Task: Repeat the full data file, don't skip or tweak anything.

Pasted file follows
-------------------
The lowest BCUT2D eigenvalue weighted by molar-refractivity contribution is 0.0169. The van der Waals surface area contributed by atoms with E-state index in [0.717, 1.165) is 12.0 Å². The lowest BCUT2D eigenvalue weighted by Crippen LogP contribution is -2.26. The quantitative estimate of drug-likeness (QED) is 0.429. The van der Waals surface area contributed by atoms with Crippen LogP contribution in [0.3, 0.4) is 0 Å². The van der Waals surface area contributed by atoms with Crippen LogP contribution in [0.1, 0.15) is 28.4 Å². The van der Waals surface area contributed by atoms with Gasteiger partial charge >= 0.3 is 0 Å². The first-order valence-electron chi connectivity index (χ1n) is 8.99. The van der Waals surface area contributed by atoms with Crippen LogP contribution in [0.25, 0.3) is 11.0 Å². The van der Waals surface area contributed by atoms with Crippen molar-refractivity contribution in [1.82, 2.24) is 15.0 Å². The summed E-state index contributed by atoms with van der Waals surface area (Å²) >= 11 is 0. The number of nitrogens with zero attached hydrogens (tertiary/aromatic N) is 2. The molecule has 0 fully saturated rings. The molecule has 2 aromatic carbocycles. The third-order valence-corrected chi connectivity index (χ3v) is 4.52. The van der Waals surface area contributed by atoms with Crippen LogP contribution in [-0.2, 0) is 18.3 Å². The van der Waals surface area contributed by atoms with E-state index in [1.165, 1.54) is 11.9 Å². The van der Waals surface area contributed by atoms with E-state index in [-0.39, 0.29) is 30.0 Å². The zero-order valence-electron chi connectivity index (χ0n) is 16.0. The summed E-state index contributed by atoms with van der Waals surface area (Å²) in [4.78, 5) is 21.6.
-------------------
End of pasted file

The lowest BCUT2D eigenvalue weighted by molar-refractivity contribution is 0.0169. The van der Waals surface area contributed by atoms with E-state index in [0.717, 1.165) is 12.0 Å². The lowest BCUT2D eigenvalue weighted by Crippen LogP contribution is -2.26. The quantitative estimate of drug-likeness (QED) is 0.429. The van der Waals surface area contributed by atoms with Crippen LogP contribution in [0.3, 0.4) is 0 Å². The van der Waals surface area contributed by atoms with Crippen LogP contribution in [0.1, 0.15) is 28.4 Å². The van der Waals surface area contributed by atoms with Gasteiger partial charge >= 0.3 is 0 Å². The first-order valence-electron chi connectivity index (χ1n) is 8.99. The van der Waals surface area contributed by atoms with Crippen LogP contribution in [0.25, 0.3) is 11.0 Å². The van der Waals surface area contributed by atoms with Crippen molar-refractivity contribution in [1.82, 2.24) is 15.0 Å². The summed E-state index contributed by atoms with van der Waals surface area (Å²) >= 11 is 0. The number of nitrogens with zero attached hydrogens (tertiary/aromatic N) is 2. The molecule has 0 fully saturated rings. The molecule has 2 aromatic carbocycles. The third-order valence-corrected chi connectivity index (χ3v) is 4.52. The van der Waals surface area contributed by atoms with Crippen LogP contribution in [-0.2, 0) is 18.3 Å². The van der Waals surface area contributed by atoms with E-state index in [1.165, 1.54) is 11.9 Å². The van der Waals surface area contributed by atoms with E-state index in [-0.39, 0.29) is 30.0 Å². The zero-order valence-electron chi connectivity index (χ0n) is 16.0. The summed E-state index contributed by atoms with van der Waals surface area (Å²) in [4.78, 5) is 21.6.